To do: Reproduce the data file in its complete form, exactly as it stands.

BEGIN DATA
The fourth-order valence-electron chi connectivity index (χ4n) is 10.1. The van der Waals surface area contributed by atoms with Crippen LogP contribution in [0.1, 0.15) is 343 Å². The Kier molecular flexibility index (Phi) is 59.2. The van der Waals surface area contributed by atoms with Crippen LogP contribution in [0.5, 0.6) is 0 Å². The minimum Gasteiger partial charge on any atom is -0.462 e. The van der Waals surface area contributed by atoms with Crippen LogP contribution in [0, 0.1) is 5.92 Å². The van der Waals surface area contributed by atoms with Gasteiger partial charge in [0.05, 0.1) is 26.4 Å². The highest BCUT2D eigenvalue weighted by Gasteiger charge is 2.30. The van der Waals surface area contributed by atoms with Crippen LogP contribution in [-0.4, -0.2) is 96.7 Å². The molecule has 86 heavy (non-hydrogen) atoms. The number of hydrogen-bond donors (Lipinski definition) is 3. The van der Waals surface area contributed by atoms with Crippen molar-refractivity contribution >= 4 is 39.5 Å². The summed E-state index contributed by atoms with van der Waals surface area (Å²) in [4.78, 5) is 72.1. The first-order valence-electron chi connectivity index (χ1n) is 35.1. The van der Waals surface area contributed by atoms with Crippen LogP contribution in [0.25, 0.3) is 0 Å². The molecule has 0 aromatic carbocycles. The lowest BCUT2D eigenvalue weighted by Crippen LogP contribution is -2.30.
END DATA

The fourth-order valence-electron chi connectivity index (χ4n) is 10.1. The van der Waals surface area contributed by atoms with Crippen LogP contribution in [0.1, 0.15) is 343 Å². The Kier molecular flexibility index (Phi) is 59.2. The van der Waals surface area contributed by atoms with Crippen LogP contribution in [0.5, 0.6) is 0 Å². The minimum Gasteiger partial charge on any atom is -0.462 e. The van der Waals surface area contributed by atoms with Crippen LogP contribution in [0, 0.1) is 5.92 Å². The van der Waals surface area contributed by atoms with Gasteiger partial charge in [0.05, 0.1) is 26.4 Å². The highest BCUT2D eigenvalue weighted by Gasteiger charge is 2.30. The van der Waals surface area contributed by atoms with Crippen LogP contribution in [-0.4, -0.2) is 96.7 Å². The molecule has 86 heavy (non-hydrogen) atoms. The number of hydrogen-bond donors (Lipinski definition) is 3. The van der Waals surface area contributed by atoms with Crippen molar-refractivity contribution >= 4 is 39.5 Å². The summed E-state index contributed by atoms with van der Waals surface area (Å²) in [4.78, 5) is 72.1. The first-order valence-electron chi connectivity index (χ1n) is 35.1. The van der Waals surface area contributed by atoms with Crippen LogP contribution in [0.25, 0.3) is 0 Å². The molecule has 0 aromatic carbocycles. The lowest BCUT2D eigenvalue weighted by Crippen LogP contribution is -2.30.